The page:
1. The Alleged Oral Agreement is Unenforceable Under the Statute of Frauds

New York's General Obligations Law provides that a contract to pay compensation for services rendered in procuring the introduction of a party to a business transaction, or in assisting in negotiating or consummating a business transaction, is void unless it is in a writing signed by the party to be charged. Section 5-701(a)(10) provides, in pertinent part:

a. Every agreement, promise or undertaking is void, unless it or some note or memorandum thereof be in writing, and subscribed by the party to be charged therewith, or by his lawful agent, if such agreement, promise or undertaking:

10. Is a contract to pay compensation for services rendered in negotiating a loan, or in negotiating the purchase, sale exchange, renting or leasing of any real estate or interest therein, or of a business opportunity, business, its good will, inventory, fixtures or an interest therein, including a majority of the voting stock interest in a corporation and including the creation of a partnership interest. "Negotiating" includes procuring an introduction to a party to the transaction or assisting in the negotiation or consummation of the transaction. This provision shall apply to a contract implied in fact or in law to pay reasonable compensation. . . .

N.Y. Gen. Obl. Law § 5-701(a)(10) (emphasis added).

Courts have routinely invalidated oral agreements under § 5-701 where they are not commemorated by a writing signed by the party to be charged. In Freedman v. Chemical Construction Corp., 43 N.Y.2d 260, 266, 401 N.Y.S.2d 176, 372 N.E.2d 12 (1977), plaintiff brought an action to enforce an alleged oral agreement to pay him a 5% fee for his participation in obtaining for defendant a $41 million construction contract in Saudi Arabia. Id. at 262, 401 N.Y.S.2d 176, 372 N.E.2d 12. He arranged a meeting with defendant Chemical, and also negotiated with Saudi officials at Chemical's request. Id. at 263, 401 N.Y.S.2d 176, 372 N.E.2d 12. As a result of the negotiations, Chemical was awarded the contract, and plaintiff asserted (an assertion that Chemical denied) that he was to be paid a fee of 5%, or $2.05 million for his services. Id. There was no writing of any kind to evidence the agreement.

Upholding summary judgment for the defendant, the New York Court of Appeals relied on Section 5-701 to conclude that a writing was required for an agreement to compensate a party for negotiating a business opportunity. Id. Without resolving the scope of what constitutes a "business opportunity," the court concluded that where an intermediary's activity is to provide "know-how" or "know-who" in bringing about an enterprise of some complexity between principals, "the statute [requiring a writing] is entitled to be read both in accordance with its plain meaning, its evident purpose, and to accomplish the prevention of the mischief for which it was designed." Id. at 267, 401 N.Y.S.2d 176, 372 N.E.2d 12.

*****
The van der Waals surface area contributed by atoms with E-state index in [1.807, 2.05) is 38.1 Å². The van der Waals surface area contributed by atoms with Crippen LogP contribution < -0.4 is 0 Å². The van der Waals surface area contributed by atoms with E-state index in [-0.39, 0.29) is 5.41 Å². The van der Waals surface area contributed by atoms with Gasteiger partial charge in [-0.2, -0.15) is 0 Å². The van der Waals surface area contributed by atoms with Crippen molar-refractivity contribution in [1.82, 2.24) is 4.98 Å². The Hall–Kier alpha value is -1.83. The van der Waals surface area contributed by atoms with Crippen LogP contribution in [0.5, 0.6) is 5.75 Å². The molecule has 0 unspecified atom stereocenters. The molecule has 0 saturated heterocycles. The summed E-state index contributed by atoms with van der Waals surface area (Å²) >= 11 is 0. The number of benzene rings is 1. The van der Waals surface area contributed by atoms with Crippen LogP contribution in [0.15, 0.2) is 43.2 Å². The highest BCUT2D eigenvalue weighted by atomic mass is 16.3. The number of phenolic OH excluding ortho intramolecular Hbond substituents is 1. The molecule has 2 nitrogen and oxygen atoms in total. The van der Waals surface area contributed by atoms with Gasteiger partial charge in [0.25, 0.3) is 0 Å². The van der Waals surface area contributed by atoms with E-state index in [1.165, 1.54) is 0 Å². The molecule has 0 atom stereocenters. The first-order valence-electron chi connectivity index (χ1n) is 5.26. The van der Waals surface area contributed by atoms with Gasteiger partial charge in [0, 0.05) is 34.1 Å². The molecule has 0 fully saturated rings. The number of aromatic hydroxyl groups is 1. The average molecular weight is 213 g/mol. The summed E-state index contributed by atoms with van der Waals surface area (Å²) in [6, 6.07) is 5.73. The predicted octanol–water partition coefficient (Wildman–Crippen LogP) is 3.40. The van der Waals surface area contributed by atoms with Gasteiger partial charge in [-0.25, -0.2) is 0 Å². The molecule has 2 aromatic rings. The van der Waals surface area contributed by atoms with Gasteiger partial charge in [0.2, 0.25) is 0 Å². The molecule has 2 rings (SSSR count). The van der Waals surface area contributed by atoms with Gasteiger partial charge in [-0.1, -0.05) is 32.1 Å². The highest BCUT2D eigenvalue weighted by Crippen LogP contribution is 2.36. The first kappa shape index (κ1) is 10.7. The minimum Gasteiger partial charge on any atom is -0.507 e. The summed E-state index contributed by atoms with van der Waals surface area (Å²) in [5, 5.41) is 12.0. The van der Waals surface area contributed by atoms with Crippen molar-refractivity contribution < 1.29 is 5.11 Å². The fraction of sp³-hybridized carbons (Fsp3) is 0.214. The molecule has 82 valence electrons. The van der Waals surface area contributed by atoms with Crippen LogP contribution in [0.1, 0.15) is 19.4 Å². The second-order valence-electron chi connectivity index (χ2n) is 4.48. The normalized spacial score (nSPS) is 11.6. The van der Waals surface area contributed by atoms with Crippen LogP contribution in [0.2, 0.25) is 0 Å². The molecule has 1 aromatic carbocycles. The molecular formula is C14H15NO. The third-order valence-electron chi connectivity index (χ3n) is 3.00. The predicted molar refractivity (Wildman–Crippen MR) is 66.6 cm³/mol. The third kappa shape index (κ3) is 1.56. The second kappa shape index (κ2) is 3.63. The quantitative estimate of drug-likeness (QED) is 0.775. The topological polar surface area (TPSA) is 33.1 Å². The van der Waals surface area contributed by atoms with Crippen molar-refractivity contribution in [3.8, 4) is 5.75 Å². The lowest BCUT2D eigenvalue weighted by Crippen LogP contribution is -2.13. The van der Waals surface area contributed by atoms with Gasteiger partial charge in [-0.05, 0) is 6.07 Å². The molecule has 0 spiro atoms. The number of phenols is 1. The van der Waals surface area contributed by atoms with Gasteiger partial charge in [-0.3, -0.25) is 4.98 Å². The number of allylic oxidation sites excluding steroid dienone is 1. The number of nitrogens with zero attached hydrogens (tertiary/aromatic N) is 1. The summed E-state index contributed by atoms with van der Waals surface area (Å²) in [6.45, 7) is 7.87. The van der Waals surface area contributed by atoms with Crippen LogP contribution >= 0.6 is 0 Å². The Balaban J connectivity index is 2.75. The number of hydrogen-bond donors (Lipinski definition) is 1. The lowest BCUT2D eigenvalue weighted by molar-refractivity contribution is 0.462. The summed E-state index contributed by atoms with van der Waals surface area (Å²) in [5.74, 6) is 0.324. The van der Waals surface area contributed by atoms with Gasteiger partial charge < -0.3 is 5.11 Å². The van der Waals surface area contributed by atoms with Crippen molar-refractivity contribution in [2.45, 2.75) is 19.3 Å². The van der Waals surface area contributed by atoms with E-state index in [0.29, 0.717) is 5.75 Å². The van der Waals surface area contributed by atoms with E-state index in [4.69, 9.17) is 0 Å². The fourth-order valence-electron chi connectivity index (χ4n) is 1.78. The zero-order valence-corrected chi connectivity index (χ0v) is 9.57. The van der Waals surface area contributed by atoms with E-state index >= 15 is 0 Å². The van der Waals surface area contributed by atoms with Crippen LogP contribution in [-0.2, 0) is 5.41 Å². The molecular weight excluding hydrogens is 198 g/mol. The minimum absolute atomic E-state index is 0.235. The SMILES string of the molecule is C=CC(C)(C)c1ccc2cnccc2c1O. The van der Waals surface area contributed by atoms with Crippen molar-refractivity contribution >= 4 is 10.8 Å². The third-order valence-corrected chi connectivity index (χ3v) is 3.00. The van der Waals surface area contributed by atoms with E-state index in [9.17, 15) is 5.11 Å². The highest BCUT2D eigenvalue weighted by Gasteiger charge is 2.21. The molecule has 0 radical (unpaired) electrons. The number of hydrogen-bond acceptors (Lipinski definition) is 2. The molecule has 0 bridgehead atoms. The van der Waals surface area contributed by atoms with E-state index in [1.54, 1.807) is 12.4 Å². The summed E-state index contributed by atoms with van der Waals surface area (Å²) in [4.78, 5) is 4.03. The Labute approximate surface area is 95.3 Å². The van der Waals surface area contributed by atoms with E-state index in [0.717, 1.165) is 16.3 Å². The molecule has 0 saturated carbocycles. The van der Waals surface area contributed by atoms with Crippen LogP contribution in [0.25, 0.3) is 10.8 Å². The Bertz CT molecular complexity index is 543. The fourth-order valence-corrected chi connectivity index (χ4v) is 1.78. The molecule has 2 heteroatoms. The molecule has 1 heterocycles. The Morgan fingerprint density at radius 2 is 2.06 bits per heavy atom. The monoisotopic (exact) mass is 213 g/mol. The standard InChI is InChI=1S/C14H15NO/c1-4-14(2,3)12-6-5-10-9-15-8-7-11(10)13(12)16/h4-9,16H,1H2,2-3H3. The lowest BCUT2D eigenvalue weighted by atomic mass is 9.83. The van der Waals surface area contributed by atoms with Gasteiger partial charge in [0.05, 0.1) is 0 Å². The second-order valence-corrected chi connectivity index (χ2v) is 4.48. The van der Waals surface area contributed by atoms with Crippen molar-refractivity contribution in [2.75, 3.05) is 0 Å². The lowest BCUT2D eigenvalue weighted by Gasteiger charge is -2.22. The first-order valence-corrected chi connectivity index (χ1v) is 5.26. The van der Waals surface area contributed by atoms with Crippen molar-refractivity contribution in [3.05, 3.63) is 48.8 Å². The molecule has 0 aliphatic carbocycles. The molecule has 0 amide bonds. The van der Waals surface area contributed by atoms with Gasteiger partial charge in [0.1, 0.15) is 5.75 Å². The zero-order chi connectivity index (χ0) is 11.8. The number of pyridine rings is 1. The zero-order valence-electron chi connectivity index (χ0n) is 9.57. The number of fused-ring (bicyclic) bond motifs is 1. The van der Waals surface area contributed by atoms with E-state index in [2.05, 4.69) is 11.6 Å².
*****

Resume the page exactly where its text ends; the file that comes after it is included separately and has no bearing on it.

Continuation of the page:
The court in Greystone Partnerships Grp., Inc. v. KLM Royal Dutch Airlines, 815 F. Supp. 745 (S.D.N.Y. 1993) came to a similar conclusion. Plaintiff Greystone alleged that it engaged in extensive negotiations with KLM Royal Dutch Airlines ("KLM"), and that KLM agreed to pay Greystone a 3% commission if it could facilitate a sale or lease of an airplane to Lauda-Air. Id. at 749. The parties never entered into a written agreement. On the day Lauda-Air signed an agreement to lease the airplane from KLM, Greystone's president sent KLM a fax saying that he was "glad that the sale has resulted through my efforts" and reiterated his expectation of a 3% fee. Id. at 750. KLM acknowledged Greystone's role in the sale, but contended that Greystone was not involved in the closing of the transaction and therefore not entitled to a commission. Id.

Following Freedman, the court concluded that this was the type of case Section 5701 was meant to address, and held that plaintiffs breach of contract claim was barred by the Statute of Frauds. Because the case involved an asset offered to be sold for $80,000,000 and an alleged brokerage fee worth 3% of that sale, or $2,400,000, the court noted that "[t]hese are not facts upon which oral contracts are likely made." Id.

The size of the deal and the significant potential for mischief make this case analogous Freedman and Greystone.*fn1 Bronner alleges that he used his "know how" (the workings of the Mohawks) and "know who" (the principals of both parties) to bring Park Place and the Mohawks together. See Freedman, 43 N.Y.2d at 266, 372 N.E.2d 12. He arranged a telephone conference between members of the Mohawk Tribal Counsel, and arranged and attended a November 24, 1999 meeting between Park Place and Mohawk Nation officials. At least partially as a result of his efforts, he contends, Park Place and the Mohawks signed an agreement on April 14, 2000. In short, plaintiff negotiated a significant business opportunity for Park Place by assisting in the consummation of the transaction through the procurement of introductions. Section 5-701 protects parties in this situation from "mischief" by requiring that such commission agreements be in writing, and subscribed the party to be charged (i.e. Park Place). It is undisputed that Park Place did not sign any Commission Agreement.

2. Plaintiffs Attempt to Circumvent the Statute of Frauds is Unavailing

Seeking to survive defendant's Statute of Frauds defense, plaintiff responds with three arguments. He contends that: (a) the November 29 memorandum is a writing sufficient to satisfy the Statute of Frauds; (b) Park Place's silence upon receipt of the letter is the equivalent of accepting the terms of the document; and (c) part performance on the oral agreement serves to take it outside the Statute of Frauds. I will address, and reject, each in turn.

(a) November 29 Memorandum is Insufficient to Satisfy the Statute of Frauds